c. a control gate adapted to be connected to the source of primary signaling for producing an open signal in response to primary signaling indicating each idle channel and a close signal in response to primary signaling indicating each busy channel;
d. an alarm gate connected to said combining means and connected to said control gate output for passing an alarm signal in response to each open signal and for blocking alarm signals in response to each close signal;
e. and an inserting gate adapted to be connected to the source of secondary signaling and connected to said alarm gate for replacing said secondary signals in response to any alarm signals passed by said alarm gate;
and said near receiver comprising:
f. a plurality of memory devices adapted to be supplied with primary signaling for respectively indi cating which of said channels are idle for the duration of a superframe;
g. and a plurality of alarm gates respectively connected to said memory devices and adapted to be connected to the source of secondary signaling, each of said alarm gates producing an alarm signal in response to an idle condition in its respective channel followed by an alarm signal in the same respective channel.
2. The improved arrangement of claim 1 wherein said memory devices and said alarm gates of said near receiver comprise flip-flops.
3. In a mutli-channel, time division multiplex, pulsecode modulation carrier system having a distant transmitter and a near receiver, wherein a predetermined number of pulses representing each channel are sequentially combined to form a frame, wherein a predetermined number of frames form a superframe in which a first predetermined frame is used for primary signaling for each channel and in which a second predetermined frame is used for secondary signaling for each channel, an improved arrangement for transmitting alarm information from said distant transmitter to said near receiver, said distant transmitter comprising:
a. a plurality of timing gates each having a first input adapted to be supplied with a respective alarm signal, having a second input adapted to be supplied with a respective channel timing pulse of said transmitter, and having an output which produces an alarm signal in response to the simultaneous presence of an alarm signal and a channel timing pulse at its inputs;
b. a combining gate having a plurality of inputs, each of which is respectively connected to the output of one of said timing gates, and having an output which produces a sequence of alarm signals in response to alarm signals from said timing gates;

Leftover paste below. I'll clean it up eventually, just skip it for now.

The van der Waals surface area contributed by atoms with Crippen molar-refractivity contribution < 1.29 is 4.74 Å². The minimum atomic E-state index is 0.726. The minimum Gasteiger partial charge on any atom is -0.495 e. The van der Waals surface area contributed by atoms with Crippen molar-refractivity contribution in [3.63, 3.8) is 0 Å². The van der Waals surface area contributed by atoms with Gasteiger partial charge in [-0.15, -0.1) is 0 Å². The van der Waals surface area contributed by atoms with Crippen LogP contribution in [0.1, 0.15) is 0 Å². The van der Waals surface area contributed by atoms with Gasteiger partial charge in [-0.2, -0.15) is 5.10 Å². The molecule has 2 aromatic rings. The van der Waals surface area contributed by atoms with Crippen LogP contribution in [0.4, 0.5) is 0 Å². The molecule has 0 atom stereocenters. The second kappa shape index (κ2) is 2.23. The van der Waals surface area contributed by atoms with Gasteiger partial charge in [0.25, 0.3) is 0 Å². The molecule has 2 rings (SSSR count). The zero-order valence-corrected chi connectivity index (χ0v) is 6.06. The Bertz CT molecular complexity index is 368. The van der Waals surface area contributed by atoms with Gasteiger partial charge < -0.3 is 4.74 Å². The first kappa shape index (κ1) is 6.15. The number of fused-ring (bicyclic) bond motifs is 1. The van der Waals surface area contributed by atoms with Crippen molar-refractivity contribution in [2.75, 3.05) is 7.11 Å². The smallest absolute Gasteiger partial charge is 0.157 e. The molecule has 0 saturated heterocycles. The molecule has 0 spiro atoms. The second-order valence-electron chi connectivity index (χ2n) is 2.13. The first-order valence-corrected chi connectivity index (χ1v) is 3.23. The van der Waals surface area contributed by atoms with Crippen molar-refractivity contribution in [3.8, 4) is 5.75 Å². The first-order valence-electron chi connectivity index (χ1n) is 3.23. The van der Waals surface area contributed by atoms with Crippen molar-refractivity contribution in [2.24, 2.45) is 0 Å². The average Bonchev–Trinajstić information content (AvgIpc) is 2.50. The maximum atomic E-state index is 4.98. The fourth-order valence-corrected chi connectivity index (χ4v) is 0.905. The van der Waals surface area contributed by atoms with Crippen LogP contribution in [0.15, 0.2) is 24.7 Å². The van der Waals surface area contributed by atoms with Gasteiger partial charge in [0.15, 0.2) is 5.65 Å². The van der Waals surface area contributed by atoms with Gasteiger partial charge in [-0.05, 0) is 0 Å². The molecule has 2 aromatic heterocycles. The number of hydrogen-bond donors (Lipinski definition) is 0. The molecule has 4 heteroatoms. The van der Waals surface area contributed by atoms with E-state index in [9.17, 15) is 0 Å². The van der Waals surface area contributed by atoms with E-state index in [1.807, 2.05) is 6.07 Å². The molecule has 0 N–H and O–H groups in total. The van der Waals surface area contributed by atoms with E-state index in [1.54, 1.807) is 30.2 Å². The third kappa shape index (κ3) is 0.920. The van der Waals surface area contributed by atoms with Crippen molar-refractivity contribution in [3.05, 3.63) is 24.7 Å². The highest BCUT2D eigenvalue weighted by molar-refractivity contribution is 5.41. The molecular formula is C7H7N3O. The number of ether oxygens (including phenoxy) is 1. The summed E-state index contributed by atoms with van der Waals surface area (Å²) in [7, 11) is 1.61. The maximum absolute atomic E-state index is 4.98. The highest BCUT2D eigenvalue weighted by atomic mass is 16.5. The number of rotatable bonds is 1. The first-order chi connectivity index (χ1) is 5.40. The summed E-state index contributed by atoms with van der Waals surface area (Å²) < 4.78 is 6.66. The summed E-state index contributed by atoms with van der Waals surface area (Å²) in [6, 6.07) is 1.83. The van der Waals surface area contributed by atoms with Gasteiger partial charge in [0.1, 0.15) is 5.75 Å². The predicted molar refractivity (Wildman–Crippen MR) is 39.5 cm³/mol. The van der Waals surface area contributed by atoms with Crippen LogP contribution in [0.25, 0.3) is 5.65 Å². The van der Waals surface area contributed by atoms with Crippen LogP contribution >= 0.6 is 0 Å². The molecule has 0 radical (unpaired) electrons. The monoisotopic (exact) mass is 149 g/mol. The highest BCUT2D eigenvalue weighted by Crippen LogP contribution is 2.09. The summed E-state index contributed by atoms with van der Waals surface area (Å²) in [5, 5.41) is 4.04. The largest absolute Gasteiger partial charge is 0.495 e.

c. an alarm gate having a first input adapted to be supplied with the primary signaling of said transmitter, having a second input connected to said combining gate output, and having an output which produces an alarm signal in response to the simultaneous presence of an idle signal from said primary signaling and an alarm signal from said combining gate;
(1. an alarm inserting gate having a first input adapted to be supplied with the secondary signaling of said transmitter, having a second input connected to said alarm gate output, and having an output which produces an alarm signal in response to each alarm signal applied to said second input and which produces a secondary signaling in the absence of said alarm signal applied to said second input;
e. and means connected to said alarm inserting gate output for applying signals thereat to said transmitter;
and said near receiver comprising:
f. a plurality of first timing gates each having a first input adapted to be supplied with a respective channel timing pulse of said receiver, having a second input adapted to be supplied with a bit from each channel in the first predetermined frame for primary signaling, and having an output for producing a timing signal in response to the simultaneous presence of a channel pulse and said bit;
g. a plurality of memory flip-flops each having a steering input adapted to be supplied with the received primary signaling of said receiver, having a clock input connected to a respective output of one of said first timing gates, and having an output which indicates the idle condition of a respective channel;
h. a plurality of second timing gates each having a first input connected to a respective output of one of said memory flip-flops, having a second input adapted to be supplied with a bit from each channel in the second predetermined frame for secondary signaling, having a third input adapted to be supplied with a respective channel timing pusle of said receiver, and having an output for producing an output signal in response to the simultaneous presence of said bit, said channel pulse, and a stored idle condition;
. and a plurality of output flip-flops each having a tive second timing gate.
|Cited Patent||Filing date||Publication date||Applicant||Title|
|US3686443 *||Jan 4, 1971||Aug 22, 1972||Kavanaugh Paul K||Supervisory signalling in pcm telephone system|
|US3710056 *||May 21, 1970||Jan 9, 1973||Nippon Electric Co||Time-division multiplex delta-modulation communication system|
|US3732376 *||Mar 10, 1972||May 8, 1973||Int Standard Electric Corp||Time division multiplex coder|
|Citing Patent||Filing date||Publication date||Applicant||Title|
|US4243930 *||May 23, 1979||Jan 6, 1981||Lynch Communication Systems, Inc.||Method and means for transmitting low speed signals over a PCM framing code|
|US4710921 *||Jul 5, 1985||Dec 1, 1987||Sony Corporation||Digital signal transmitting system|
|US4773064 *||Jun 27, 1986||Sep 20, 1988||Siemens Aktiengesellschaft||Apparatus for status change recognition in a multiplex channel|
|US4891808 *||Dec 24, 1987||Jan 2, 1990||Coherent Communication Systems Corp.||Self-synchronizing multiplexer|
|US5176190 *||Aug 29, 1991||Jan 5, 1993||Ryobi Limited||Automatic planing machine|
|US5255339 *||Jul 19, 1991||Oct 19, 1993||Motorola, Inc.||Low bit rate vocoder means and method|
|DE2810668A1 *||Mar 11, 1978||Sep 14, 1978||Western Electric Co||Vorrichtung zur anzeige eines fehlers in einem digitalen uebertragungsnetzwerk|
|EP0271773A1 *||Dec 2, 1987||Jun 22, 1988||Siemens Nixdorf Informationssysteme Aktiengesellschaft||Method and arrangement for detecting and signalling faulty data multiplexer controlling signals in integrated circuits|
|U.S. Classification||370/459, 370/522|
|International Classification||H04Q11/04, H04J3/14, H04J3/12|
|Cooperative Classification||H04J3/125, H04J3/14, H04Q11/04|
|European Classification||H04J3/14, H04Q11/04, H04J3/12B|